“This great figure is duly celebrated in Brazil and throughout Latin America. Her arresting face adorns postage stamps. Her name lends class to luxury condominiums. Her works are sold in subway vending machines. One Spanish admirer wrote that educated Brazilians of a certain age all knew her, had been to her house and have some anecdote to tell about her, much in the way Argentines do with Borges. At the very least they went to her funeral in 1977…readers might, as I did, find in her expressive genius a mirror of their own souls.”

Although Clarice died in 1977, her work is enjoying a recent renaissance. Complete Stories was just released August 1, 2015. You can read the Publisher’s Weekly review of it here. Turns out, according to the Slate Book Review by Jeff VanderMeer, Clarice and I have something in common.

Sometimes when you don’t care about how many writing rules you break, you wind up somewhere sublime and subversive and original. Reading Lispector, you see this happen with startling regularity.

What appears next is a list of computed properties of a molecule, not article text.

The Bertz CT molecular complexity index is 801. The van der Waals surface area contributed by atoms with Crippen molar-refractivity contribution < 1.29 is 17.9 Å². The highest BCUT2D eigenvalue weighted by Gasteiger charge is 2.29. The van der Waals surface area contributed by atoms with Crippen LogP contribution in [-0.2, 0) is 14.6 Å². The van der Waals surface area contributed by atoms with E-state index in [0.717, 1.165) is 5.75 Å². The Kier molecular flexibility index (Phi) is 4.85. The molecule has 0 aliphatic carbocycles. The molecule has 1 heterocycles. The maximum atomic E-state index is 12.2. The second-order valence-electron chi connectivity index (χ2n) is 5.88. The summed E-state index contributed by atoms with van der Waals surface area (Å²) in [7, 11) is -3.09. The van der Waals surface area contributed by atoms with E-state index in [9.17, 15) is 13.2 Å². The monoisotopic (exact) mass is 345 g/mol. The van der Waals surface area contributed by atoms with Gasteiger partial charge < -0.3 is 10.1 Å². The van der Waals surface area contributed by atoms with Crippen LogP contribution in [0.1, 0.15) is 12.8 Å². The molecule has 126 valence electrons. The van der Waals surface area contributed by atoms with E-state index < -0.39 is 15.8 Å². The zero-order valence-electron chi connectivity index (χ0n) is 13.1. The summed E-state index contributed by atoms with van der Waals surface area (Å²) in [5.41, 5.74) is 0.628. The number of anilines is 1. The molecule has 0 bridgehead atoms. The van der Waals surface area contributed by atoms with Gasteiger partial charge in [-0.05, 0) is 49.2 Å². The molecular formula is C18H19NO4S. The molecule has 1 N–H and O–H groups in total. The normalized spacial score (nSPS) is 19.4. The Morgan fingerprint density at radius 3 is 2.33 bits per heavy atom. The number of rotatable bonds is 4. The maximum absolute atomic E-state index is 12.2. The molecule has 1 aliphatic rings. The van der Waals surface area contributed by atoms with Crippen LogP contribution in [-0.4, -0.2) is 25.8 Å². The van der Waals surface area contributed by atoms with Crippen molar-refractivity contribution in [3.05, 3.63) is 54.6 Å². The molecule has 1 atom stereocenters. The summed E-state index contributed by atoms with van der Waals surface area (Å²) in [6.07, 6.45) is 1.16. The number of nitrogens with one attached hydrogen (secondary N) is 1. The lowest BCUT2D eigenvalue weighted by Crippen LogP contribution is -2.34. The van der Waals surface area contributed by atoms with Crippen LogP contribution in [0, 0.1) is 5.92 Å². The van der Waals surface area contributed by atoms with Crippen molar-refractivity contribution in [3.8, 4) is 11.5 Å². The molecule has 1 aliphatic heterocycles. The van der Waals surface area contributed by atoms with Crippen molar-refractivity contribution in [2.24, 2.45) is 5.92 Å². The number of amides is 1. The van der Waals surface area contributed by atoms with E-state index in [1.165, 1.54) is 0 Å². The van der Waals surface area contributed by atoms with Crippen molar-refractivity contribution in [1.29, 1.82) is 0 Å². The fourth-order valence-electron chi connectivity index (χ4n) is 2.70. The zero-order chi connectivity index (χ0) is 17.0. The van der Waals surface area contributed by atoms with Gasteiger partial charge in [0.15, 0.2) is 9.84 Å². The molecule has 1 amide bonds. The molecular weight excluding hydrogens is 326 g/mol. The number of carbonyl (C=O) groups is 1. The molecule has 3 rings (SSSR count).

Isn’t to be alive to learn something new every day? Maybe that happens when you break a few rules. What do you do to inspire new perspectives? Make note. Take note.
~Catherine

For more “notebook” images and interpretations from The August Break project, search #augustbreak2015 on Instagram, Facebook, and Flickr.

 

 

Citrus and Sizzle

Today’s August Break 2015 prompt is “citrus” and the photo comes courtesy of Susan Greene, the other original Backyard Sisters. _MG_0380One stifling afternoon, Susan’s daughter wondered what would happen if you added jalapeño to lemonade. Her kitchen curiousity inspired this refreshing and slightly spicy, hot yet cold, beverage. It’s a wonderful anomaly, so delicious it earned a spot in the Backyard Sisters family cookbook. 

For the complete recipe, check out Susan’s post: The Weekend Dish, Jalapeño Lemonade.  For more “citrus” images from The August Break project, search #augustbreak2015 on Instagram, Facebook, and Flickr.

Cheers!

“I like the generosity of numbers…”

By Catherine Keefe

I always hated numbers, despised their precision, their insistence on creating a definitive right answer or wrong guess. How many jellybeans in the jar? How much money in the bank? How many hours in a day?

I’d rather live in the ‘ish, a realm my body understand better than calculators.

DSC00296A clatter of red lacquer shutters.